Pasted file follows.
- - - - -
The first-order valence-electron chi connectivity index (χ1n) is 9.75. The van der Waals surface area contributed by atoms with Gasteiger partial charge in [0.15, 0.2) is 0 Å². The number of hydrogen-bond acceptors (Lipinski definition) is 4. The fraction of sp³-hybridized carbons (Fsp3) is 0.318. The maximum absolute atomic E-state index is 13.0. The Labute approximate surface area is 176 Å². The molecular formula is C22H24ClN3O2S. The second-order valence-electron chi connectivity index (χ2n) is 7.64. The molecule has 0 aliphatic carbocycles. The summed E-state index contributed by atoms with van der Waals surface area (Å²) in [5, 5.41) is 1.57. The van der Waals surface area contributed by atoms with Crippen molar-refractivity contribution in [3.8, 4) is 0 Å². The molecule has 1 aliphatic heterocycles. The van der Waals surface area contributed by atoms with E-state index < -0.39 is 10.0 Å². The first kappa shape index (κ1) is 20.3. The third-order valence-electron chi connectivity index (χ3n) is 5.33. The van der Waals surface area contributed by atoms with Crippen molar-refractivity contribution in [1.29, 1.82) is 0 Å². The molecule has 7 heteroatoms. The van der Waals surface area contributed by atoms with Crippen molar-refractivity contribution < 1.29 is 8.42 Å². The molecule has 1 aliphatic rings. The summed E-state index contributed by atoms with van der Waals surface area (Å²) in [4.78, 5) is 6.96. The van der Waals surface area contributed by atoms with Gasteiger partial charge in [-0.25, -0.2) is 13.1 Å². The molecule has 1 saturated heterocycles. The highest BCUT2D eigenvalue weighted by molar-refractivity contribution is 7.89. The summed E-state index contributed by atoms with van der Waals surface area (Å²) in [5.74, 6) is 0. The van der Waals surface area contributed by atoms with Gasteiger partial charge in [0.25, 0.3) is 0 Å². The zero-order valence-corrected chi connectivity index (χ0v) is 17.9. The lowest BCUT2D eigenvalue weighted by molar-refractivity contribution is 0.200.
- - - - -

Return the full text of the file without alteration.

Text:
The first-order valence-electron chi connectivity index (χ1n) is 9.75. The van der Waals surface area contributed by atoms with Gasteiger partial charge in [0.15, 0.2) is 0 Å². The number of hydrogen-bond acceptors (Lipinski definition) is 4. The fraction of sp³-hybridized carbons (Fsp3) is 0.318. The maximum absolute atomic E-state index is 13.0. The Labute approximate surface area is 176 Å². The molecular formula is C22H24ClN3O2S. The second-order valence-electron chi connectivity index (χ2n) is 7.64. The molecule has 0 aliphatic carbocycles. The summed E-state index contributed by atoms with van der Waals surface area (Å²) in [5, 5.41) is 1.57. The van der Waals surface area contributed by atoms with Crippen molar-refractivity contribution in [3.8, 4) is 0 Å². The molecule has 1 aliphatic heterocycles. The van der Waals surface area contributed by atoms with E-state index < -0.39 is 10.0 Å². The first kappa shape index (κ1) is 20.3. The third-order valence-electron chi connectivity index (χ3n) is 5.33. The van der Waals surface area contributed by atoms with Crippen molar-refractivity contribution in [1.29, 1.82) is 0 Å². The molecule has 7 heteroatoms. The van der Waals surface area contributed by atoms with Crippen molar-refractivity contribution < 1.29 is 8.42 Å². The molecule has 1 aliphatic rings. The summed E-state index contributed by atoms with van der Waals surface area (Å²) in [4.78, 5) is 6.96. The van der Waals surface area contributed by atoms with Gasteiger partial charge in [-0.25, -0.2) is 13.1 Å². The molecule has 1 saturated heterocycles. The highest BCUT2D eigenvalue weighted by molar-refractivity contribution is 7.89. The summed E-state index contributed by atoms with van der Waals surface area (Å²) in [5.74, 6) is 0. The van der Waals surface area contributed by atoms with Gasteiger partial charge in [0.25, 0.3) is 0 Å². The zero-order valence-corrected chi connectivity index (χ0v) is 17.9. The lowest BCUT2D eigenvalue weighted by molar-refractivity contribution is 0.200.